With the rapid spread of the Ebola epidemic, the Chief Justice of the Supreme Court of Liberia has appealed to magistrates (judges) throughout the country to be flexible under the law in sending people to jail.
Chief Justice Francis Korkpor was quick to point out that he was not ordering judges to perform their duties outside the scope of the law, but to use what he considered “discretionary powers” in line with section 10.12 and 13.5 of the Criminal Procedure Law.
The Chief Justice made the appeal yesterday when he met with magistrates and the Ministry of Justice (MOJ) at his Temple of Justice office.
According to him, the request for that power must be done on a case by case basis, considering the fact and circumstance surrounding the matter.
“This is to ensure that the judiciary plays one of the essential roles in containing the deadly Ebola disease in the country,” the Chief Justice said in support of his appealed.
Frowning on magistrates that are involved in abandoning their respective courts, the Judiciary head stressed, “Any magistrate that does not take time into consideration and absent themselves from their responsibilities would be considered as non-essential staff.”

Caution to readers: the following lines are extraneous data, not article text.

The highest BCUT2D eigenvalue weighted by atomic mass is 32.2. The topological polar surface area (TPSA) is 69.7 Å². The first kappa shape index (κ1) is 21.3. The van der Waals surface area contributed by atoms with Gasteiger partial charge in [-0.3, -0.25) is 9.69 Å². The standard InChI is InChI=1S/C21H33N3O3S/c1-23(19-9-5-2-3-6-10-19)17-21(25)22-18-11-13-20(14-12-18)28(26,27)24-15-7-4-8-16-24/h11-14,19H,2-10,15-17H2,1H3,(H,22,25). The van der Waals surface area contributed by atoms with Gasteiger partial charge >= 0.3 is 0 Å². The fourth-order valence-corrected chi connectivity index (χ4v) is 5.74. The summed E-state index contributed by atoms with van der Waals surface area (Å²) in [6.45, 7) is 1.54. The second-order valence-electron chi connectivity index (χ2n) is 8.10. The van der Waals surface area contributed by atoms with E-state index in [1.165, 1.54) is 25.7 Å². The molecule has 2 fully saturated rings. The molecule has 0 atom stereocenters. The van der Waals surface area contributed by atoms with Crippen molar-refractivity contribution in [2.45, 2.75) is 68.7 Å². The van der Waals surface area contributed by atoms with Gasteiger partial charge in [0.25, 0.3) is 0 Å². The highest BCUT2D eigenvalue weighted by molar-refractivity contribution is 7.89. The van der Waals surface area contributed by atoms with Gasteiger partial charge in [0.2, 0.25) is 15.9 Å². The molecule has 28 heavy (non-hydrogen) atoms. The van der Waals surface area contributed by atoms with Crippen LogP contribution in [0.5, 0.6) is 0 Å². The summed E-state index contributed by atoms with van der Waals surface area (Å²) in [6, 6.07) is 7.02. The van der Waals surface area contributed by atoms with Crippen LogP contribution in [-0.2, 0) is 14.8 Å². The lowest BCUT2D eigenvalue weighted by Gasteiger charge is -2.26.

He warned that severe administrative measures would be instituted against those magistrates involved into such practice.”
Updating the magistrates and the MOJ about recent decision regarding jury’s sequestration, the Chief Justice explained that “the judiciary has held deliberations with the National Bar Association (NBA) and the issue of the reduction of the number of jurors and their sequestration was addressed based on the out-break of the Ebola virus.”
He continued, “During the discussion we agreed to reduce the number of jurors from 15 to nine, with three alternatives out of that same number.”
He praised what he considered as the “cordial working relationship between the Ministry and the Bar regarding efforts in the fight against the disease.
For their part, the magistrates promised that they would exercise maximum judicial power as enshrined in the law, stating “We will use the discretionary powers, especially when it comes to arrest, summons and detention of defendants, taking into consideration the Ebola crisis.”
In separate remarks, Montserrado County Attorney, Cllr. Daku Mulbah and Acting Solicitor General, Cllr. Augustine Fayiah, assured the Chief Justice that they would continue to collaborate with the judiciary in the fight against the Ebola virus.